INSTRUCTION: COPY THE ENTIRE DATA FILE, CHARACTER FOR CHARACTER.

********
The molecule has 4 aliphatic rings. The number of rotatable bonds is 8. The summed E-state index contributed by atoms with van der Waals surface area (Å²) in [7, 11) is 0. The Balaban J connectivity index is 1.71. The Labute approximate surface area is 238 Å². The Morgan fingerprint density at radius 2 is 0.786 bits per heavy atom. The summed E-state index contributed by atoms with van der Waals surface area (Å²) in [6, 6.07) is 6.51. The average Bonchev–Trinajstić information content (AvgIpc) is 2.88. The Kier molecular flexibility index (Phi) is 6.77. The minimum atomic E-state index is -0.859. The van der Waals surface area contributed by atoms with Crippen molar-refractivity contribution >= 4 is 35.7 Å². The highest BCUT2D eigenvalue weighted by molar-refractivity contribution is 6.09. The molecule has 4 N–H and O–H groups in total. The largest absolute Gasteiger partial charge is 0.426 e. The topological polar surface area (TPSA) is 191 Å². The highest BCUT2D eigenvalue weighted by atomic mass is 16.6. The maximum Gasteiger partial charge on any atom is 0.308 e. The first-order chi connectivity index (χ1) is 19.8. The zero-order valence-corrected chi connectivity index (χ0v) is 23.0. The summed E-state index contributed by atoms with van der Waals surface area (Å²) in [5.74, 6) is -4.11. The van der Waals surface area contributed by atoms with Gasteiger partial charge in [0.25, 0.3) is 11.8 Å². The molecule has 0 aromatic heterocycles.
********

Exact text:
The molecule has 4 aliphatic rings. The number of rotatable bonds is 8. The summed E-state index contributed by atoms with van der Waals surface area (Å²) in [7, 11) is 0. The Balaban J connectivity index is 1.71. The Labute approximate surface area is 238 Å². The Morgan fingerprint density at radius 2 is 0.786 bits per heavy atom. The summed E-state index contributed by atoms with van der Waals surface area (Å²) in [6, 6.07) is 6.51. The average Bonchev–Trinajstić information content (AvgIpc) is 2.88. The Kier molecular flexibility index (Phi) is 6.77. The minimum atomic E-state index is -0.859. The van der Waals surface area contributed by atoms with Crippen molar-refractivity contribution >= 4 is 35.7 Å². The highest BCUT2D eigenvalue weighted by molar-refractivity contribution is 6.09. The molecule has 4 N–H and O–H groups in total. The largest absolute Gasteiger partial charge is 0.426 e. The topological polar surface area (TPSA) is 191 Å². The highest BCUT2D eigenvalue weighted by atomic mass is 16.6. The maximum Gasteiger partial charge on any atom is 0.308 e. The first-order chi connectivity index (χ1) is 19.8. The zero-order valence-corrected chi connectivity index (χ0v) is 23.0. The summed E-state index contributed by atoms with van der Waals surface area (Å²) in [5.74, 6) is -4.11. The van der Waals surface area contributed by atoms with Gasteiger partial charge in [0.25, 0.3) is 11.8 Å². The molecule has 0 aromatic heterocycles.